Thursday, 22 January 2015

the bitter comes out better with a Seville orange

It's proper marmalade-making season at the moment, so we've slipped some Sevilles into a pan.

The myth goes that Keiller cheaply bought up a cargo of stranded Seville oranges in Dundee. Turns out they were too bitter to eat, so his mother cooked up a rind-inclusive marmalade.

I'm told that marmalade is dwindling in popularity nowadays, with only 5.6% of English eating it, with a mainly 'over 45 years' demographic. It might explain why many hotels have those little pots of jam in flavours like apricot and raspberry for breakfast which, to me, just seems wrong. The Scots still have it ranked at number three amongst the morning preserves, after strawberry and honey.

So for a simple recipe:

Wash the fruit. Cut the oranges in half around the middle. De-pip (any excuse to use the food processor).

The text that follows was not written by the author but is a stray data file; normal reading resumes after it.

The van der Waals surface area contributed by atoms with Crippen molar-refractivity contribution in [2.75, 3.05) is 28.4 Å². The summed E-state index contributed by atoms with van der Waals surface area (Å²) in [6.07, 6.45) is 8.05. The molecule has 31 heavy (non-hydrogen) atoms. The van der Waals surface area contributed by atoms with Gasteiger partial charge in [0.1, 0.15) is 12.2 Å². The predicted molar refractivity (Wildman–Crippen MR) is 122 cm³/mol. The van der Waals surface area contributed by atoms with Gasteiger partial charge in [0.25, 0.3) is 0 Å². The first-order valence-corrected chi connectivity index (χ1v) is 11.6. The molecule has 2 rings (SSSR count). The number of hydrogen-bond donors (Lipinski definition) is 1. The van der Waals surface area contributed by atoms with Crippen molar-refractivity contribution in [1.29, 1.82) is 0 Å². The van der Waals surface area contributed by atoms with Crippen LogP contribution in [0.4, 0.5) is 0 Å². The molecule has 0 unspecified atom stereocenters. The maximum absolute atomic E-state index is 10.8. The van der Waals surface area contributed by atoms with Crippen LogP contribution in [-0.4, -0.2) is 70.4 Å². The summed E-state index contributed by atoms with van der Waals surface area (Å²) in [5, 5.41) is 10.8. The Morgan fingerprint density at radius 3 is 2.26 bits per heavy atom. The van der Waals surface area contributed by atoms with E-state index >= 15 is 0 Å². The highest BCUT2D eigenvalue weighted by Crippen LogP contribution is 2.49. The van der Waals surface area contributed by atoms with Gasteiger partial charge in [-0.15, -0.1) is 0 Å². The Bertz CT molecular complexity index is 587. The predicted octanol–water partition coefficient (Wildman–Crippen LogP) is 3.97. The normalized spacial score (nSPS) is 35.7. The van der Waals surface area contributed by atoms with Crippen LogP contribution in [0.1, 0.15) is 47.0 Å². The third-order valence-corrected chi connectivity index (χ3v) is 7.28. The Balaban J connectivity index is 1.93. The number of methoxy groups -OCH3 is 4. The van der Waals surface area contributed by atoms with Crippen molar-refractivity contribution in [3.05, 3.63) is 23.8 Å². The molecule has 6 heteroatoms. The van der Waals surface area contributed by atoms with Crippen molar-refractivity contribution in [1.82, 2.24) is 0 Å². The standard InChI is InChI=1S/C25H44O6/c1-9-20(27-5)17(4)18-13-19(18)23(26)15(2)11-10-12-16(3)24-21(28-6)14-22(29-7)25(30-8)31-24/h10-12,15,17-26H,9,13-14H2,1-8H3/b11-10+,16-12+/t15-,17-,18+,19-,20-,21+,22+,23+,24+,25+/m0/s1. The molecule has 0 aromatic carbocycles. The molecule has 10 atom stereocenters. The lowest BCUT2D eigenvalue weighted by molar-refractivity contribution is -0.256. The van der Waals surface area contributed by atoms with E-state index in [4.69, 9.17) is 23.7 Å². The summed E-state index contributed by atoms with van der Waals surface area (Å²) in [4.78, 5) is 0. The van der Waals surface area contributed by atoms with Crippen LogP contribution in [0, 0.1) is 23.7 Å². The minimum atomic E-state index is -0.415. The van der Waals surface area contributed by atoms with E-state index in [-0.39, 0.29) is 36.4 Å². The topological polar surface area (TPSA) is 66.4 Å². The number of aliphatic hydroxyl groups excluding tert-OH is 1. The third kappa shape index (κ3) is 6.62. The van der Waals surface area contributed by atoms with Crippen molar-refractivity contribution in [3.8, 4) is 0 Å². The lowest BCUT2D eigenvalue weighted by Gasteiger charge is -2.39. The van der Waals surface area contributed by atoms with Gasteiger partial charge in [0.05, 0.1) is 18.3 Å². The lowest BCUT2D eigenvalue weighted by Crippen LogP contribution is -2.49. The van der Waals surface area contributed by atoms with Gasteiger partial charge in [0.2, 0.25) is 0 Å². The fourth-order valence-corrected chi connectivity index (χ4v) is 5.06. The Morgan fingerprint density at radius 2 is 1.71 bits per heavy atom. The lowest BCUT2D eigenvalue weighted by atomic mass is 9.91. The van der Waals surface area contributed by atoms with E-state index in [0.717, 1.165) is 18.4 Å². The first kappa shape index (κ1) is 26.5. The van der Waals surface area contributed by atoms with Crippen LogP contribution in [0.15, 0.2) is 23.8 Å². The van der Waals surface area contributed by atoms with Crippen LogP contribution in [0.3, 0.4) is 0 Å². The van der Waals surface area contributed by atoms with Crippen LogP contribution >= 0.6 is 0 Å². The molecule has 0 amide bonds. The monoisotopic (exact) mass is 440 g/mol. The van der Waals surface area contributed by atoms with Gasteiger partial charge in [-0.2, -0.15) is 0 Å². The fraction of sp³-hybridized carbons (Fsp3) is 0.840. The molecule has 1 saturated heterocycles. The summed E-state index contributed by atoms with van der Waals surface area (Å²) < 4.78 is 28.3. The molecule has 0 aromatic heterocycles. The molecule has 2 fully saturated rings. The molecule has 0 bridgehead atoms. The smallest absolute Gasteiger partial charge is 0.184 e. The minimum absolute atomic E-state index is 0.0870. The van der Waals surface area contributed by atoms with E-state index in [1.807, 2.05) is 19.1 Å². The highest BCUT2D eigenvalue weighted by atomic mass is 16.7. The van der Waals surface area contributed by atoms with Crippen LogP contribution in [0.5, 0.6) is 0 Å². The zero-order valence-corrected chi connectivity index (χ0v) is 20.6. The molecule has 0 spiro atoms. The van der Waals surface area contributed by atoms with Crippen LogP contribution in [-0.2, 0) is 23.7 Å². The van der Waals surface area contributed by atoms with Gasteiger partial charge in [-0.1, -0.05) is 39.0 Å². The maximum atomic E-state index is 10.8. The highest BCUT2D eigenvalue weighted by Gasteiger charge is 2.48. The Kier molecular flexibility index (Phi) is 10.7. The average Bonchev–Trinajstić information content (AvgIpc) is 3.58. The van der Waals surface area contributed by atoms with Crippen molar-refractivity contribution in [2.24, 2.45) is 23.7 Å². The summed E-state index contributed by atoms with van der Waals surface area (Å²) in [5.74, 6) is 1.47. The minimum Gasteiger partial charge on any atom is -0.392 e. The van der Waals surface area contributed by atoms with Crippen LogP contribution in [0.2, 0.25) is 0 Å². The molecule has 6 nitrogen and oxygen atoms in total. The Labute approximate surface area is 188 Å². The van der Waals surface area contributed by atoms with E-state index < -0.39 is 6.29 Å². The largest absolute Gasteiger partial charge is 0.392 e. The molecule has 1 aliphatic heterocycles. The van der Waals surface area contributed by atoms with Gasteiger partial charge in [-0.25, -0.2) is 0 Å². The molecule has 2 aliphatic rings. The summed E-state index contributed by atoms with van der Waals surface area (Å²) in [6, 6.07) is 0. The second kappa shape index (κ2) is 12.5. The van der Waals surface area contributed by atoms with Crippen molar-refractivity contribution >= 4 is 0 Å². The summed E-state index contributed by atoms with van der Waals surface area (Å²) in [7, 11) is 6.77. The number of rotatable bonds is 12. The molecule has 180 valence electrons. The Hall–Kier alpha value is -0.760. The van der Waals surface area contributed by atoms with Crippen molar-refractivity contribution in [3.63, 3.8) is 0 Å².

Cut some 2-3 cm strips of rind and whack the rest through a julienne blade in the processor.

Add the rind and juice to a pan with water at around 1 cupful per orange. The pips could be added to this in a muslin bag for later removal. Simmer for around an hour to release the pectin. About 1/3 of the liquid will have been reduced away and the rind will be soft and transparent.

Slowly add sugar at approx 2:1 weight ratio and boil for about 20 minutes.

Check a few drips for that not-runny, wrinkle-on-a-cold-plate effect to know when it's done.

Tip into jars.

A yummy jam.

And it's orange.

Even better with home made bread.

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